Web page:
Nokia has announced that the source code for the latest version of its Symbian platform is now available under an open source licence to development partners, committing to a 'continuous evolution' of the software despite its planned move to Windows Phone as its primary smartphone operating system.
Symbian, once the jewel in Nokia's crown, has spectacularly failed to keep up with the rapid pace of the smartphone industry - as Nokia head Stephen Elop has himself admitted. The company has seen its once mighty market share eroded by competitors like Apple's iOS, Google's Android, and latterly Microsoft's Windows Phone - and while Symbian is still a viable OS in developing nations, its glory days in the west are long behind it.
It's something Nokia is only too aware of - which is why the company announced back in February that it would be making the move to Microsoft's Windows Phone, turning its back on the Symbian and MeeGo platforms it worked so hard to develop in-house.
It's a move that has worried developers, despite attempts at reassurance from both companies - but Nokia's open source arm believes that Symbian can still be salvaged.
Petra Söderling, head of open source at Nokia's Symbian division, has announced that the transition period between Symbian source code being provided by the now more-or-less defunct Symbian Foundation and the new model of coming directly from Nokia is complete - and promises that the platform still has some life left in it.
"While Nokia and Microsoft are working on a definitive agreement between the two companies and we have begun working on product collaboration, Nokia plans to ship at least 150 million Symbian smartphones and to continue deliver innovation and software updates to the platform," Söderling claimed in the announcement. "To achieve all of this, we need the collaboration with our platform development partners and continue to value an open way of working.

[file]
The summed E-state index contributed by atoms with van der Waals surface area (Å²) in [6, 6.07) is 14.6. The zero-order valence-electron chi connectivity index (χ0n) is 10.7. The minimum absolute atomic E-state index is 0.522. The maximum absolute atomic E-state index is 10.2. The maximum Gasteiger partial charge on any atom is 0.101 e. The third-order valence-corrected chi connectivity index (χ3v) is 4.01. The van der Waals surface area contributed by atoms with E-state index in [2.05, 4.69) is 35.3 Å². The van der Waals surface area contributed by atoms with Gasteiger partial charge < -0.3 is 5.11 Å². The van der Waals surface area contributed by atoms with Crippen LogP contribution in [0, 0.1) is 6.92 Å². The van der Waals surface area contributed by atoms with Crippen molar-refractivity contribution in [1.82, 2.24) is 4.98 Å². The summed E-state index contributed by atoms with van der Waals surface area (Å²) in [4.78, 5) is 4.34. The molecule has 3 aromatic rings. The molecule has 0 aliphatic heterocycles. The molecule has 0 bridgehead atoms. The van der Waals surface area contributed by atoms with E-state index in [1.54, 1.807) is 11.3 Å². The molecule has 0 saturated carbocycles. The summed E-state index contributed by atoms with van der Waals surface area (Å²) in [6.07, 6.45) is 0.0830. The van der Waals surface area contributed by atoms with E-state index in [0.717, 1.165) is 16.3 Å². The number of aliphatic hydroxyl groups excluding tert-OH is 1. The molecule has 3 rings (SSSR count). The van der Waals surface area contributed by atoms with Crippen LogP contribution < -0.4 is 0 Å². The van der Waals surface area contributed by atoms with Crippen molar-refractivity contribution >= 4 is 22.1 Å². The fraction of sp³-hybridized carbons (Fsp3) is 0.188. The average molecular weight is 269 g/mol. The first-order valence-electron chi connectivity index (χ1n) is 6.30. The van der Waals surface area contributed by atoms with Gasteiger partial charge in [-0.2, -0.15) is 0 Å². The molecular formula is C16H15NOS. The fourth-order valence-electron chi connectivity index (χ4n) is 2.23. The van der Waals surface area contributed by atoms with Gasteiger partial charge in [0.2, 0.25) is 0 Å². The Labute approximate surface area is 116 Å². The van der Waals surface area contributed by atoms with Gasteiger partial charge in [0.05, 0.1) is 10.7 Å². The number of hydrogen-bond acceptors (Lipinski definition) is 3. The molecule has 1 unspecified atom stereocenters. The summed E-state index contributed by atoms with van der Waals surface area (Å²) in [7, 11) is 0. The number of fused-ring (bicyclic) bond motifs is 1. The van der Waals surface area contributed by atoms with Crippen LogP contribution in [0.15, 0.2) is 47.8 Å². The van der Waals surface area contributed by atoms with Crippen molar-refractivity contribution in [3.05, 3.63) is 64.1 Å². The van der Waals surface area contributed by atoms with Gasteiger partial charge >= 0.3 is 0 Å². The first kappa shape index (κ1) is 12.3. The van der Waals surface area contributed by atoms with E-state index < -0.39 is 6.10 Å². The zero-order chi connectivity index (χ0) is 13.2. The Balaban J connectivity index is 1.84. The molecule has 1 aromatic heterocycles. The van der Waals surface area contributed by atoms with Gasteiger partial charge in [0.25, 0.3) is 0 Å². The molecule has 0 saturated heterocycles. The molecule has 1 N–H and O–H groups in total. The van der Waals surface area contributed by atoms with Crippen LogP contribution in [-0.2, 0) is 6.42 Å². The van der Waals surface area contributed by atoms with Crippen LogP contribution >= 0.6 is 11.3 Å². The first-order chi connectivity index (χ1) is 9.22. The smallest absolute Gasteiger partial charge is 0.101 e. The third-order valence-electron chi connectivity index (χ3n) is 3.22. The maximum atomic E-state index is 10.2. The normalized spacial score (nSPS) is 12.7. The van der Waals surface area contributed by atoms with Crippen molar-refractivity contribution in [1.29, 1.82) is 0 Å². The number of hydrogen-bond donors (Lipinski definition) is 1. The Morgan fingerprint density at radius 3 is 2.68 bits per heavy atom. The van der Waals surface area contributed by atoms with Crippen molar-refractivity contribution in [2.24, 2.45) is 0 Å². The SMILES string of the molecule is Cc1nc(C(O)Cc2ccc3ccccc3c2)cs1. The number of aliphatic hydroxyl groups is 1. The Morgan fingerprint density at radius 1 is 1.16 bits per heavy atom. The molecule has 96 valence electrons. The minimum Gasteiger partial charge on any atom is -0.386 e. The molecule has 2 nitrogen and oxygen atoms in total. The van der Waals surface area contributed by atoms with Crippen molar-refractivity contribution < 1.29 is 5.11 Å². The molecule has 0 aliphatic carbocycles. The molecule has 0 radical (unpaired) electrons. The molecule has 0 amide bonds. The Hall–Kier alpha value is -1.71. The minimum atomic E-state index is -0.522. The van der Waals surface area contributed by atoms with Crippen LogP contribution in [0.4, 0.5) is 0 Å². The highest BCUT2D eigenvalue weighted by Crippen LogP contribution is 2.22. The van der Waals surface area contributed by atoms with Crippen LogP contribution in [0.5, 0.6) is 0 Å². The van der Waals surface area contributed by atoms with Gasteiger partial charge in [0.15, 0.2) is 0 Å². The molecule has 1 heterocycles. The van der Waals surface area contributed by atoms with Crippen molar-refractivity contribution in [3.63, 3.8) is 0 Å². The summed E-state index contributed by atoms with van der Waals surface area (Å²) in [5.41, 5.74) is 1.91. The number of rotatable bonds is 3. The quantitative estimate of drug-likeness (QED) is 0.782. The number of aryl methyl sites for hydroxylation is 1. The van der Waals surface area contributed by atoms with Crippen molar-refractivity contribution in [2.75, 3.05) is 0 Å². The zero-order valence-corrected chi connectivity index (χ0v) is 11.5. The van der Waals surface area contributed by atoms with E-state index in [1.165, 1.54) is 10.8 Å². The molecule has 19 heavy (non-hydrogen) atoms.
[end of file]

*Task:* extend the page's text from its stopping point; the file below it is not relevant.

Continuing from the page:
"We have been working hard to turn most Symbian Foundation era materials into the new framework – for example, checking ownerships and use of rights for masses of documents – and are proud to announce that almost all of the source code is now uploaded to collab.symbian.nokia.com. The few remaining source files, tools and documents will be uploaded over the next few weeks."
Söderling admits that the platform is still far from open, despite the moves Nokia has made. "The platform code that we share here is open source code for OEMs and others who develop the platform with Nokia," Söderling confessed in response to a comment from an external Symbian developer. "The commercial product which is sold to customers is not 'fully open' [...] due to various consumer protection legislation, warranty and security reasons."
As part of the company's new direction for Symbian, Nokia is doing away with version numbers. While the last release was known as Symbian^3, there will be no Symbian^4. Instead, Söderling claims that the company is committed to a continuous evolution of the platform that will deliver incremental improvements to partners, customers, and end-users.
While some might see Nokia's ditching of version numbers as a tacit admission that it doesn't think Symbian will be around long enough to make it to a next generation, many developers are still hopeful that there is life in what was once considered a world-leading mobile platform.
For curious developers, the Symbian source code is available from Nokia's Symbian website - although you will need to go through a registration process before you'll be allowed access.